This little gem of a story really does set the stage for what we would expect from really good “What If” stories for years to come in that one simple change will snowball in unexpected ways creating a tidal wave of different consequences. For example, not to give the entire story away, but by the end of the book the Fantastic Five is back to being just the Fantastic Four, and Sue Storm is an Atlantian. It shouldn’t take a rocket scientist to figure out how that all happens, but I encourage you to read it yourself as the ride is better than my little spoiler blurb gives it justice.

In addition, if you end up liking this particular story, the same narrative universe is continued in another “What If” story several issues later in issue #21 “What if The Invisible Girl married the Sub-mariner”.


Ah…so there’s me putting the pieces together for you. Sorry about that folks.

Regardless, I’m also aware of a third “What If” story in this narrative universe from the second volume of the comic released in the mid 90s. That would be issue #35 What if…The Fantastic Five Fought Doctor Doom & Annihilus!”.

That one is kind of weird because it’s part of an overarching 4 part story arc called “Time Quake” and there’s some of that bleeding into the story, but still it’s another pretty decent yarn that all stemmed from a simple fan favorite question being answered in a different way than what the original comic book had portrayed.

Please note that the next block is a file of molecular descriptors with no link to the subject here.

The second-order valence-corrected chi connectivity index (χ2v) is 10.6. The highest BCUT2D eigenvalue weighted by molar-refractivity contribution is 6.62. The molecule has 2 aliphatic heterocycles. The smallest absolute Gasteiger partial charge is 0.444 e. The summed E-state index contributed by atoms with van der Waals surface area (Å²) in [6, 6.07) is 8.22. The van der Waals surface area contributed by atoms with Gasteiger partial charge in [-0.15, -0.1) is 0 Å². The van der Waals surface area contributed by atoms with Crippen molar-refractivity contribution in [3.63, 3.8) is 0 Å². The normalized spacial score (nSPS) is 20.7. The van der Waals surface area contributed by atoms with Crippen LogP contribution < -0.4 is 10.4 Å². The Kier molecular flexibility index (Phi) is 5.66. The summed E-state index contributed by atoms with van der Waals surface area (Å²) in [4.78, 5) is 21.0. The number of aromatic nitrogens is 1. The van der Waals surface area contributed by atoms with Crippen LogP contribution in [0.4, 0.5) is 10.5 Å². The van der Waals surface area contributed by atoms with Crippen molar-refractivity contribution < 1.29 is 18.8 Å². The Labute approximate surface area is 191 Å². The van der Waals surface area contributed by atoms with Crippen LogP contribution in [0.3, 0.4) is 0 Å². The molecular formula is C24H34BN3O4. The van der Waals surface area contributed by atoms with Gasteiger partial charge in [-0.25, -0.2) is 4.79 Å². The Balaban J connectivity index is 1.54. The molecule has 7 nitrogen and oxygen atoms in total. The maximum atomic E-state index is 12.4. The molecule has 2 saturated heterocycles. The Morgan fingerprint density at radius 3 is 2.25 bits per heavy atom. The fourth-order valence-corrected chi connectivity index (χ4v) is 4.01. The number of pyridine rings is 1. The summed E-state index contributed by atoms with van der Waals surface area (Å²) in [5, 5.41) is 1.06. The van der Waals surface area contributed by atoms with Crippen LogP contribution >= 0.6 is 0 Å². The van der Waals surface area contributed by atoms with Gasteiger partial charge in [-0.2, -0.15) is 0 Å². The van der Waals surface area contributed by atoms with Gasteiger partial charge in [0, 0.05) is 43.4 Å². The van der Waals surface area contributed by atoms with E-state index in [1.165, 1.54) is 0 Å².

Final Grade:

I don’t think I can say much more about this book than what I’ve already said above.


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If you happen to be one of those folks that’s been living under a rock for the past 30 years, you owe it to yourself to pick up these issues today and devour them. It’s an fantastically fun little romp around the Marvel Universe that the FF helped usher in featuring some of the best characters this publishing house has to offer.

Plus it’s currently out in trade via a Marvel Epic Collection that also contains a good chunk of Walt Simonson’s run on the Fantastic Four which is pretty terrific in it’s own right.

Plus where else are you going to get a book all about Reed Richards getting some strange off of a Skrull chick that definitely has the hots for him. Yeah, I guess that’s another reason why Reed Richards is one of Marvel’s biggest douche bags, but hey Sue has smooched a lot worse on Namor over the years, so maybe it was time for old Stretcho to sow his wild oats a bit. 😉




Andy’s Read Pile Grade: A+++